International panel to address state, local efforts to increase energy security, sustainability
September 17, 2009
Climate change and energy are international issues. Following the maxim, "Think globally, act locally," a now international group first launched in Germany is hosting a panel discussion on the topic, "A Transatlantic Perspective on Climate Change and Energy Policy" on Thursday, Sept. 24, from 10 a.m. to noon at Squires Student Center in Brush Mountain Room A.
The Transatlantic Climate Bridge is an initiative to foster transatlantic cooperation and partnerships between Germany, the United States, and Canada on climate and energy policies at the local, the state, and the federal level.
The Thursday panel discussion at Virginia Tech will focus on state and local efforts to increase energy independence, boost energy efficiency, and invest in renewable energy. U.S. and German practitioners will talk about how communities can engage in their own local energy planning, and report on best practice examples with a transatlantic perspective.
Panelists are a German energy business leader, a Northern Virginia energy policy leader, a researcher who has been instrumental in implementing energy-saving practices, a local educator with a program that provides workforce training and works with local communities to enhance economic and educational partnerships, and an entrepreneur and small business owner who can provide examples of local energy conservation initiatives.
Martin Hoppe-Kilpper is CEO and managing director of the German integrated energy systems solutions network, deENet e.V. He led the wind energy project group at the Institut für Solare Energieversorgungstechnik (ISET) and the German wind power demonstration program, and directed the research and development division “Information and Energy Economy” until 2005. Before joining deENet in 2006, he led the Division “Power Plants and Electricity Grids" and was responsible for many wind power integration projects such as the dena grid study. Hoppe-Kilpper is actively engaged in renewable energy associations and technical committees (CIGRE) and is an expert for the research program of the European Commission.
Andrea McGimsey, a member of the Loudon County Board of Supervisors, chairs the board's energy and environment committee. She represents the county on the Metropolitan Washington Council of Governments and the council's Climate, Energy and Environment Steering Committee, Metropolitan Washington Air Quality Committee, Executive Committee on Climate Communities, Virginia Association of Counties Environment and Agriculture Steering Committee, and the National Association of Counties Environment, Energy, and Land Use Steering Committee. In 2004, while working for the Piedmont Environmental Council, she founded and directed the Campaign for Loudoun’s Future, a coalition of 17 local groups.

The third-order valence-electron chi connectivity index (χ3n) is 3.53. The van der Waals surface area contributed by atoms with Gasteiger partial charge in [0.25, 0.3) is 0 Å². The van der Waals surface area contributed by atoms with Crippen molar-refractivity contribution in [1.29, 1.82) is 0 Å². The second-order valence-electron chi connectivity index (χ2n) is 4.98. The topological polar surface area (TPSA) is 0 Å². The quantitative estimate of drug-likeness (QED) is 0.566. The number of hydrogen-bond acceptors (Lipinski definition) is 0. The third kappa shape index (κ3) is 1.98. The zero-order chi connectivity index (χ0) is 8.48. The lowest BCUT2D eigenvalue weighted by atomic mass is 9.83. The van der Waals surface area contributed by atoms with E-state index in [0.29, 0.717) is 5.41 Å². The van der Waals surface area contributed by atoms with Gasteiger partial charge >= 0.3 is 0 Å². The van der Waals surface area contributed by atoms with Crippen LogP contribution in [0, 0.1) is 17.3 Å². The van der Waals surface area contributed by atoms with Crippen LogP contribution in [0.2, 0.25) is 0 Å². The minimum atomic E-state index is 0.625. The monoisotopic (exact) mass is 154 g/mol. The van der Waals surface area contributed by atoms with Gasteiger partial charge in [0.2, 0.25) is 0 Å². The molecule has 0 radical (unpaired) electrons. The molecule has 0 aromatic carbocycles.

John Randolph , professor of urban affairs and planning in the College of Architecture and Urban Studies at Virginia Tech, is author of the textbook, Energy for Sustainability: Technology, Planning, Policy (with Gilbert Masters, 2008). He is former director of the Virginia Center for Coal and Energy Research. His awards include the statewide Virginia Energy Award in 1992 for his energy research. His 1991 evaluation of the Virginia Weatherization Program led to major changes in residential energy efficiency retrofit protocol that are still in practice today. He also led an evaluation of solar photovoltaic and thermal systems on state facilities.
Dan A. Lookadoo, professor and dean of business and technologies at New River Community College, has spent his career advancing adult education and has also worked in electronics manufacturing. The Division of Business and Technologies at the community college provides comprehensive higher-education and workforce-training programs and services to meet individual, business, and community needs of the New River Valley. Program principles include helping to shape the future direction of our community, and enhancing the economic, cultural, and educational partnerships within the community.
Woody Crenshaw, who owns the Floyd Country Store, is president of Sustain Floyd, a grassroots organization devoted to the idea of creating sustainable development by practicing responsible land management, energy consumption, and food production.
The Transatlantic Climate Bridge hosted its first international event in Washington, D.C. on Dec. 16 at a panel discussion that resulted in a joint statement signed by German Ambassador Klaus Scharioth, Virginia Secretary of Natural Resources L. Preston Bryant Jr., and Virginia Secretary of Commerce and Trade Patrick O. Gottschalk. The statement identified five promising areas of joint cooperation between stakeholders from Germany and Virginia, including emissions trading, community energy planning, and a “green jobs and clean products” initiative.
With a visitor’s pass, parking is available in the Squires Lot, located at the corner of College Avenue and Otey Street, or the Shultz Hall Lot, located off Alumni Drive near the North Main Street campus entrance. Parking meters within the Squires Lot will need to be paid. A visitor’s pass may be obtained Monday through Friday from 8 a.m. to 5 p.m. at the Visitor Information Center, located on Southgate Drive. Find more parking information online (http://www.parking.vt.edu) or call (540) 231-3200.
The program is co-sponsored by the Virginia Tech Office of the Vice President for Research, the Deans' Task Force for Energy Security and Sustainability, and the New River/Mount Rogers Workforce Investment Board. For more information, contact Randolph at (540) 231-7714.
Learn more about the Transatlantic Climate Bridge online.